It makes my neurons fire remembering all of the very fast and wordy and complex lyrics to “Ballad of the Sin Eater”, which might have one of the greatest two-line choruses of all time: “You didn’t think they could hate you, now did ya? / Oh but they hate you, they hate you ‘cos you’re guilty”. What other rock song do you know that uses words like “fungible” and “pontoons”? “The Anointed One”, “2nd Ave, 11 AM”, “Bridges, Squares”, “Tell Balgeary, Balgury is Dead”…I love them all like a fat kid loves cake. The title track even inspired me to start writing a book…until I remembered that I am too lazy to write an entire book. But the inspiration was there, along with a few solid months of research and planning! So thanks for that, Ted. And thanks for one of my go-to albums, that always gets me at a molecular level.

1) New Pornographers, Mass Romantic (2000)

The very first time I put this CD on, I listened to it from front to back, laying on the floor of my first home with the big stereo blasting at neighbor-repellent levels, and then I went back and did it all over again. I had never heard sounds brought together into a whole quite like this before, and I was mesmerized. Since it was the dawn of the new millennium, I distinctly remember thinking, “This is going to be one of my favorite CD’s of the decade, hands down”. But immediately I doubted myself, wondering if perhaps it was too quirky to have staying power. Maybe it was just short-term infatuation with no potential for longevity, like so many of my relationships. I’m a fickle gal, and I wondered if New Pornographers would survive my gnat-like attention span.

But all my doubts were for naught, because the NP’s became one of those bands for me, the ones for whom I bought all new releases hot off the presses, went to every show, even when Neko wasn’t there, and got into every offshoot of the band’s family tree, like Dan Bejar’s Destroyer and AC Newman solo. Hell, I didn’t even like Neko Case before she was a New Po’! I discovered one of my favorite drummers in Kurt Dahle, who upstaged everyone involved, for his sheer watchability and the amount of fun he seems to have behind the kit. I harbored a fruitless crush on Blaine Thurier, for his cold remoteness as a keyboardist, like Nick Rhodes with more heft and less eyeshadow.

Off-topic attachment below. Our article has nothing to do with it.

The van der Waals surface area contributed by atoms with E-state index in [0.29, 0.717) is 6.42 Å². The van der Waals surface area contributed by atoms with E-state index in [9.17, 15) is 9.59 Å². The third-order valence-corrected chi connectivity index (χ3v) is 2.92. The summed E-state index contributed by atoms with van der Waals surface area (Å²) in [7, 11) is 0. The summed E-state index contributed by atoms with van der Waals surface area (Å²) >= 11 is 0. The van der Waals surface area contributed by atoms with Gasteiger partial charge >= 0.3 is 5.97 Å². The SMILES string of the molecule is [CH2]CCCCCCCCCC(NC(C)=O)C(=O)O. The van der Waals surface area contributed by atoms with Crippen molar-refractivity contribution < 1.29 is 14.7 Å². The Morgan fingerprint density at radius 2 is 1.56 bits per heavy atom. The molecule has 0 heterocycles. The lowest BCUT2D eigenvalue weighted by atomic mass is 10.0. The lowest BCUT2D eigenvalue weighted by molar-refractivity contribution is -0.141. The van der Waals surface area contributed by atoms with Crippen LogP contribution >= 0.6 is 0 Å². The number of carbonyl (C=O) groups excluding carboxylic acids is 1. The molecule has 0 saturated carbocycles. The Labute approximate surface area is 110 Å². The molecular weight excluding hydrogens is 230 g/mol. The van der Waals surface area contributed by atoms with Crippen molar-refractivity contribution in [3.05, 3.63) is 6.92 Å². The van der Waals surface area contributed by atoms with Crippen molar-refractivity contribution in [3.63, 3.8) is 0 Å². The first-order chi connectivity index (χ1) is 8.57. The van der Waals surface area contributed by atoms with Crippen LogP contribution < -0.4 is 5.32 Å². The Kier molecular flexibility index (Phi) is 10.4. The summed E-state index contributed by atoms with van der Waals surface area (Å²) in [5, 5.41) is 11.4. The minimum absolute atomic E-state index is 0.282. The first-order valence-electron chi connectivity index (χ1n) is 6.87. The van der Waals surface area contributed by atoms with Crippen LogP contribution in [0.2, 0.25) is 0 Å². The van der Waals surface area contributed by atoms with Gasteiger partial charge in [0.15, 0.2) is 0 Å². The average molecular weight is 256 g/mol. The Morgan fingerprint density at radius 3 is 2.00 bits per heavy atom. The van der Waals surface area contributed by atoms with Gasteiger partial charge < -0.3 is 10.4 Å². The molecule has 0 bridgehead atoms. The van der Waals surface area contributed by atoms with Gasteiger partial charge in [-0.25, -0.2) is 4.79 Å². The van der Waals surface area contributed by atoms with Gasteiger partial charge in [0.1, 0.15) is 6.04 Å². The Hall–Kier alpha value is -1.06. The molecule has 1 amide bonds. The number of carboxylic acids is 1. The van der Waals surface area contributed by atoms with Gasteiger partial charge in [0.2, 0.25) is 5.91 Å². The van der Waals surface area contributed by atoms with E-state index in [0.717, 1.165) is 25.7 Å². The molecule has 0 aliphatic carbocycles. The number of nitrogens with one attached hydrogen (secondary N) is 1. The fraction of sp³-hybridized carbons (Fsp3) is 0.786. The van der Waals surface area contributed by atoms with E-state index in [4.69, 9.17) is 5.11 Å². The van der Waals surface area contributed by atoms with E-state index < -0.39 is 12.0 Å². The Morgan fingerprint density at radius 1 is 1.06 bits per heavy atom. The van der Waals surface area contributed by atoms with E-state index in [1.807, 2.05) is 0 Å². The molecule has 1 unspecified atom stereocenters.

Every song on Mass Romantic is a little framed piece of kooky pop perfection. The title track name checks Foster Grant sunglasses and lets us know we’ll be in for a special treat if we’re of a generation to remember such things. “Letter From an Occupant” sounds so much like the aural equivalent of Peter Brady’s wardrobe that one is shocked to realize the lyrics so aptly capture the real emotion of being jilted (“I cried five rivers on the way here / Which one will you skate away on?”). “The Slow Descent Into Alcoholism” is a keeper even if you are not, in fact, an alcoholic, because it’s like Chutes and Ladders set to music, and makes me dance like those stringy-haired twin girls in the Peanuts gang (who the hell were they, anyway?). There were many, many more CDs released during the decade that really blew my hair back. But Mass Romantic ties the whole ten nutty years up into a peerless package with a particularly jaunty bow. And I’m sure, because I’ve had that much time to think about it.